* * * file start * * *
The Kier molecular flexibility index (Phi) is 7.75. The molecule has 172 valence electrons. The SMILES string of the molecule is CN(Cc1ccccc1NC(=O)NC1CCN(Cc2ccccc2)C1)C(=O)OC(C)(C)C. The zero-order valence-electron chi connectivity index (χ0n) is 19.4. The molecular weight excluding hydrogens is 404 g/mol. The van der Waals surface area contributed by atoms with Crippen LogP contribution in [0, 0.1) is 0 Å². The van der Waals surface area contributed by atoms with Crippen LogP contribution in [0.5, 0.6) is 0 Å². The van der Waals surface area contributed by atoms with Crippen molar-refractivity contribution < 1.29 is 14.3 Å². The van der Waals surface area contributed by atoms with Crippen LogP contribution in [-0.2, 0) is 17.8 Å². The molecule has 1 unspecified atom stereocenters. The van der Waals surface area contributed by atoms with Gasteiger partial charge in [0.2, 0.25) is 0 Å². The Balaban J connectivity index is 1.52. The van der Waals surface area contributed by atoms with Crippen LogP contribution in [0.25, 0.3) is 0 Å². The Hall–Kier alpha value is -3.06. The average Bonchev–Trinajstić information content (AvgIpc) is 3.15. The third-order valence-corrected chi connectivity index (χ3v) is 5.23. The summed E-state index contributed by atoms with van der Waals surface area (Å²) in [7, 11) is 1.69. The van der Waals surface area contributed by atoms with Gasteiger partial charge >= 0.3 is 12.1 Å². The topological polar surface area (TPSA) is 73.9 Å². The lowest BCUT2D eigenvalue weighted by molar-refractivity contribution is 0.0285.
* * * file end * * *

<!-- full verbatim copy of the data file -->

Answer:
The Kier molecular flexibility index (Phi) is 7.75. The molecule has 172 valence electrons. The SMILES string of the molecule is CN(Cc1ccccc1NC(=O)NC1CCN(Cc2ccccc2)C1)C(=O)OC(C)(C)C. The zero-order valence-electron chi connectivity index (χ0n) is 19.4. The molecular weight excluding hydrogens is 404 g/mol. The van der Waals surface area contributed by atoms with Crippen LogP contribution in [0, 0.1) is 0 Å². The van der Waals surface area contributed by atoms with Crippen LogP contribution in [0.5, 0.6) is 0 Å². The van der Waals surface area contributed by atoms with Crippen molar-refractivity contribution < 1.29 is 14.3 Å². The van der Waals surface area contributed by atoms with Crippen LogP contribution in [-0.2, 0) is 17.8 Å². The molecule has 1 unspecified atom stereocenters. The van der Waals surface area contributed by atoms with Gasteiger partial charge in [0.2, 0.25) is 0 Å². The Balaban J connectivity index is 1.52. The van der Waals surface area contributed by atoms with Crippen LogP contribution in [0.25, 0.3) is 0 Å². The Hall–Kier alpha value is -3.06. The average Bonchev–Trinajstić information content (AvgIpc) is 3.15. The third-order valence-corrected chi connectivity index (χ3v) is 5.23. The summed E-state index contributed by atoms with van der Waals surface area (Å²) in [7, 11) is 1.69. The van der Waals surface area contributed by atoms with Gasteiger partial charge >= 0.3 is 12.1 Å². The topological polar surface area (TPSA) is 73.9 Å². The lowest BCUT2D eigenvalue weighted by molar-refractivity contribution is 0.0285.